Bird and Spin scooters sit parked on a street corner in San Francisco, California. (Getty/Justin Sullivan)

Scooter madness in Austin puts safety concerns in high gear

As many as 14,000 dockless electric scooters are on the streets of Austin, Texas


Sharon Jayson
February 9, 2019 12:29PM (UTC)
This article originally appeared on Kaiser Health News.

AUSTIN, Texas — University of Texas star baseball shortstop David Hamilton hit a pothole riding an electric scooter, tearing his Achilles tendon and requiring surgery. He’ll miss the season. Cristal Glangchai, the CEO for a nonprofit, hit a rock riding her scooter, landing her on the pavement just blocks from home.

“I lost control and ended up getting a concussion and a broken rib,” said Glangchai, a 41-year-old mother of four.

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And Austin’s first scooter-related death occurred over the weekend. Police identified the scooter rider as Mark Sands, a 21-year-old UT student from Ireland, who died Saturday, just one day after suffering critical injuries when the electric scooter he was riding collided with a car.

As many as 14,000 dockless electric scooters are on the streets of Austin, whose 326 square miles are home to almost 1 million people. That likely makes Austin one of the cities with the highest scooter-to-citizen ratio in the nation — though the electric vehicles are also rapidly multiplying on the streets and sidewalks of Atlanta, San Diego, Nashville and Washington. At least 1,200 more are poised to appear in Austin whenever already-licensed operators deploy them. Ten companies have licenses to operate now.

Austin city leaders, worried about injuries for both users and pedestrians, asked the Centers for Disease Control and Prevention to investigate scooter-related crashes and injuries. The first-ever CDC scooter study will also look at how accidents could be prevented.

“We’re totally paranoid,” said Forrest Preece, a retired advertising executive who lives in a downtown condo and leads a largely pedestrian life.

“I’m 72 and my wife is 70. It would be easy to knock us over,” he said. “My wife actually went online and found a little mirror to attach to her wrist to look behind her so she’s not constantly turning around. We go single file so she can see that mirror and see what’s behind us.”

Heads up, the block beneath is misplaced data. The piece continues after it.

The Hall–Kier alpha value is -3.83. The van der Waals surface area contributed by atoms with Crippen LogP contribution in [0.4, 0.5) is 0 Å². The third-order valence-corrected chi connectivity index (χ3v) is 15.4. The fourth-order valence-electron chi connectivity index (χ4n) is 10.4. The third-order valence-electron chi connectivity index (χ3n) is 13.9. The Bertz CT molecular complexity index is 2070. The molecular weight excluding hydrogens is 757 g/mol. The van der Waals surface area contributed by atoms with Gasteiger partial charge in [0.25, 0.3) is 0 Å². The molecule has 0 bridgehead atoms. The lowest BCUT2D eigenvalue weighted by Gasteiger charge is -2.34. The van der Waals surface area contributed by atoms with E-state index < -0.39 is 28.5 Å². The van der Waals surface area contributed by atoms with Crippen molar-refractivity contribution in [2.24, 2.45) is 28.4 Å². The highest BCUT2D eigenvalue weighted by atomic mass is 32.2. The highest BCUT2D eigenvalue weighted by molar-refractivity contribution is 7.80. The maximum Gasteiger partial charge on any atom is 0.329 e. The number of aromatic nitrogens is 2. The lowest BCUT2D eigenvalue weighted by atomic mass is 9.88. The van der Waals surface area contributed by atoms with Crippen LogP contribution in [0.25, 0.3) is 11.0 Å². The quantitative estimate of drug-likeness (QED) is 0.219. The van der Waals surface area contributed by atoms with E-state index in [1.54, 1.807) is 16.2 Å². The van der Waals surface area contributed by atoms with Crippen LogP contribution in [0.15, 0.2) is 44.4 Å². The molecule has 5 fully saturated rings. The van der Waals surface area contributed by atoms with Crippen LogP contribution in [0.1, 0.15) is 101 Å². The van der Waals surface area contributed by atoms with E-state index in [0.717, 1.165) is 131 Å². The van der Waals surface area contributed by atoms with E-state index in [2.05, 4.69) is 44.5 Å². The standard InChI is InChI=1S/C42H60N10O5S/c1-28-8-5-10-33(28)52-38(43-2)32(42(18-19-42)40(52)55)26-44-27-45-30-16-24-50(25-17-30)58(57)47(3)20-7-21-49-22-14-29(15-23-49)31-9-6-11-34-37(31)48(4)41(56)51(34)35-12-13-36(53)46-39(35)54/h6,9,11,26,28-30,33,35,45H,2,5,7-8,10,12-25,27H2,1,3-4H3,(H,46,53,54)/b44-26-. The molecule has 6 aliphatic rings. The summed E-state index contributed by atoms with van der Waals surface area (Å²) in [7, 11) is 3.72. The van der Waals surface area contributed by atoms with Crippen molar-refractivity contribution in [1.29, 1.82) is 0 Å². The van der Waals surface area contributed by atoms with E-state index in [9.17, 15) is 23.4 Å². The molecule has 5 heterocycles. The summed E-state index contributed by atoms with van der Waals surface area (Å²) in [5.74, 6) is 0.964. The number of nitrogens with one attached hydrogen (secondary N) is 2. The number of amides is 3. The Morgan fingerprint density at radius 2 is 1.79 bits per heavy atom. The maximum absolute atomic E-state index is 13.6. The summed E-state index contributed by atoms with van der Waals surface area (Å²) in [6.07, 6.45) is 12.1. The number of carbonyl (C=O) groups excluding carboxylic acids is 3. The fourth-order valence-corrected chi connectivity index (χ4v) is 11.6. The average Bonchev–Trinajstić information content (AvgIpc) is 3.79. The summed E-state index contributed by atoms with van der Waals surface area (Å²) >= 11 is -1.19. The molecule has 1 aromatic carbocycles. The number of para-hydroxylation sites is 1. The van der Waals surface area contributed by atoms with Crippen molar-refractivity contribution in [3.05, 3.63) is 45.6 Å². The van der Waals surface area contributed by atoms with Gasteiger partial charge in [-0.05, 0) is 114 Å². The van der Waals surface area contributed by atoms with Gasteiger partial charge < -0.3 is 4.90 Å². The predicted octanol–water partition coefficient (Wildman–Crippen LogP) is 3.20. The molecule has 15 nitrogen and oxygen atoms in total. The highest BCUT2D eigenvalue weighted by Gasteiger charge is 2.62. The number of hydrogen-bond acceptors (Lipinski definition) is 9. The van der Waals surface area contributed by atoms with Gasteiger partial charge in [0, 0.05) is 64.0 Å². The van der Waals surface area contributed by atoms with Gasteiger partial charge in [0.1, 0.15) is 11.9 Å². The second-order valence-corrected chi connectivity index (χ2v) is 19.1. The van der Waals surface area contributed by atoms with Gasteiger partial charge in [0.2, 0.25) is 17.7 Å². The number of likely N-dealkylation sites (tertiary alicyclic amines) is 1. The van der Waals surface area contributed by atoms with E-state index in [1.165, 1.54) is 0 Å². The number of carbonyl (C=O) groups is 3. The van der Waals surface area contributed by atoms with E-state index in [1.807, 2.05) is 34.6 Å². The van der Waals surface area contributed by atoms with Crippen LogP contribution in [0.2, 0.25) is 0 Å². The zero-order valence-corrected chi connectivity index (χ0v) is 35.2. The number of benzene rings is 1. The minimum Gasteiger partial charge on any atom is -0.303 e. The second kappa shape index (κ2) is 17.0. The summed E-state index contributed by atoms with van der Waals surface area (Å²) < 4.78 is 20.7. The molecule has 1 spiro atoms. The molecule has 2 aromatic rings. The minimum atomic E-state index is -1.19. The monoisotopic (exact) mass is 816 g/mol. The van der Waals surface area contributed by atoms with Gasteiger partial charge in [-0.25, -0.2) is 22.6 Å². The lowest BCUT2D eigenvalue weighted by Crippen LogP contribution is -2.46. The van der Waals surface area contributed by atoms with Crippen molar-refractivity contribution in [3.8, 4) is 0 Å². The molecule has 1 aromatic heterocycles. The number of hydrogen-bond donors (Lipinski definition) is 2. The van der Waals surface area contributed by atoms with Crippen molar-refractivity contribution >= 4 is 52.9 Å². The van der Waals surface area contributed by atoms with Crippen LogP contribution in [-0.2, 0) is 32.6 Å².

These scooters are everywhere — speeding by or strewn on sidewalks — and are likely to overwhelm the city this spring as Austin readies for an onslaught of scooter-riding visitors during the annual SXSW Conference & Festivals, running March 8-17. Last year’s SXSW drew 432,500 people.

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The scooter study was launched in December when three CDC epidemiologists spent two weeks in Austin reviewing incidents and scooter-related injuries during a 60-day period from September to November. They began contacting the 258 individuals identified through EMS calls or who visited emergency rooms with a scooter-related injury. Findings from this study will likely be released in March and could have far-reaching effects as cities across the country grapple with reports of injuries from these e-scooters.

“We don’t know if there’s something unique about Austin or the population there that may be different from other parts of the United States or globally,” said Eric Pevzner, chief of the Atlanta-based CDC Epidemic Intelligence Service, which is conducting the probe. “The rate of scooter injuries in Austin may be consistent with what’s being noticed in other places, or it may be much higher.”

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Sharon Jayson

MORE FROM Sharon Jayson


Related Topics ------------------------------------------

All Salon The Economy & Innovation Electric Scooters Kaiser Health News Texas

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